Jump Start CoffeeScript – A quick guide for experienced programmers – #programming #bookreview

Jump Start CoffeeScript
Earle Castledine
(SitePoint – paperback, Kindle)

CoffeeScript is a fun yet “serious” computer language. It is, declares the coffeescript.org website, “a little language that compiles into JavaScript. Underneath that awkward Java-esque patina, JavaScript has always had a gorgeous heart. CoffeeScript is an attempt to expose the good parts of JavaScript in a simple way.”

And therein rubs a lie, to re-coin a very old phrase. Many beginners somehow get the notion that they can take up CoffeeScript as a cool way to avoid learning JavaScript.

It is not. Your compiled code from CoffeeScript is in JavaScript, and how, exactly, do you plan to debug it if you don’t know JavaScript? (Also, a key goal of CoffeeScript is to help you learn to write better JavaScript.)

Which brings us to Jump Start CoffeeScript by Earle Castledine. This is an entertaining yet serious programming book that promises, on its cover, to show you how to “get up to speed with CoffeeScript in a weekend.”

Repeat after me: This is not a book for computer beginners, nor anyone seeking to skate around a requirement to learn JavaScript.

Castledine’s 151-page book quickly takes you, in just one chapter, from “Hello CoffeeScript!” to beginning the process of building a computer game. And, the author promises, it’s “[n]ot just the outer husk of a boring space-based shoot ‘em up, but a complete, extensible HTML5 game with tile maps, particle effects, AI, and (of course) Ninjas.”

Despite the “weekend” tagline on the cover, the book is written in part as a story in which you have one week to develop and deliver the HTML5 game as a software product. But (spoiler alert!), you will, miraculously, finish the process one day early. (This seldom happens in real-life software development.)

If you are comfortable with JavaScript, HTML and computers, Castledine’s book can provide you with an enjoyable, challenging, and useful way to learn CoffeeScript. (You will also need to have Node.js installed, so you can use npm, Node’s package manager for modules, to download and install the coffee-script module — the hyphen is required here.)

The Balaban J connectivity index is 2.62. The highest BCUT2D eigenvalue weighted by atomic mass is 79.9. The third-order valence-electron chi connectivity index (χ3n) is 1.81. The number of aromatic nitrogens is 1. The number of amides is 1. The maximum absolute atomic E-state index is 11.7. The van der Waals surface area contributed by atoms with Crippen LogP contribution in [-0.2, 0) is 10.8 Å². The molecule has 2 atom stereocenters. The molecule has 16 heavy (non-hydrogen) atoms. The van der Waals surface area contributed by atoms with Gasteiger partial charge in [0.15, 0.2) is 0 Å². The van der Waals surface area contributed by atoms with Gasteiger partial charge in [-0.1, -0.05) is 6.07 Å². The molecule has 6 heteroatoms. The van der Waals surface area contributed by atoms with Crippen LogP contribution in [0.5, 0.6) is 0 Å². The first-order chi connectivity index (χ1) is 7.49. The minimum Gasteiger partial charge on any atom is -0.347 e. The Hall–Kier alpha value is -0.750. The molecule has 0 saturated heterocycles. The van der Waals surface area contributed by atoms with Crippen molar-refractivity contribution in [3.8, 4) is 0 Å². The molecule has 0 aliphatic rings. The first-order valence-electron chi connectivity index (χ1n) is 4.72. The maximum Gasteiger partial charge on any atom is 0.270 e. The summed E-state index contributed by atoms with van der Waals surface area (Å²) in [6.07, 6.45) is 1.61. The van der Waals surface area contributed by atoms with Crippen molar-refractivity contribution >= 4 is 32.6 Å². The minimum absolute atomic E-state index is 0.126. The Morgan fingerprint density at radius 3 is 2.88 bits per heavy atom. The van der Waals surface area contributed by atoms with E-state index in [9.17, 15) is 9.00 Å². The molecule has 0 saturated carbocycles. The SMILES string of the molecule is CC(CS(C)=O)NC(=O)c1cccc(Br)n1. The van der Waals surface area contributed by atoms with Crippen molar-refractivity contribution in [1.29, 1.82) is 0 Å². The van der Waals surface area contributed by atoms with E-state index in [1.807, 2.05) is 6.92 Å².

If you are not comfortable with the aforementioned qualifications, here’s another warning. To keep the book short, almost every code example is presented as an excerpt. The full pieces of code are contained within a downloadable code archive. While using the book, you are expected to open specific files and add specific lines of code. And exactly where in the file you are supposed to add them seldom is spelled out in good detail. Basically, you are supposed to know this stuff already.

For example, in Chapter 1, you are told to “Plop a canvas element into your web page using a unique ID….”

First, you have to realize that the presented excerpt is part of a particular index.html file that will become an introductory project’s web page. And as for precisely where to plop that piece of code, you just have to know. In the very next sentence, you are told: “Now we need to grab a reference to its drawing context via CoffeeScript….” This is followed by another code excerpt, and: “If you’re compiling this code with coffee, it needs to be in a separate file, compiled, then included in the web page.” And so forth.

If you don’t know what to do without further instruction, prepare to be confused.

The author is a well-known JavaScript expert who’s very good with CoffeeScript, too. And, the goal of this SitePoint book is to quickly get you up to speed with CoffeeScript.

You will get up to speed–if you possess some programming experience, know some JavaScript and HTML, and can follow the author’s instructions without needing basic 1-2-3, a-b-c steps.

Si Dunn

Author

  • Si Dunn is a novelist, screenwriter, photojournalist, and book reviewer. His published books include: DARK SIGNALS, a Vietnam War memoir; ERWIN'S LAW, a private-detective novel; and JUMP, a novella about a combat veteran suffering from PTSD and alienation while trying to work for newspapers as a journalist. Several of his feature screenplays recently were under option to movie producers. He spent nearly 15 years working as a technical writer and software tester in the telecommunications industry. His current programming interests include Go, JavaScript, Python, R, Angular, and other languages and frameworks. He is a U.S. Navy veteran and a graduate of the University of North Texas.

Leave a Reply

%d bloggers like this: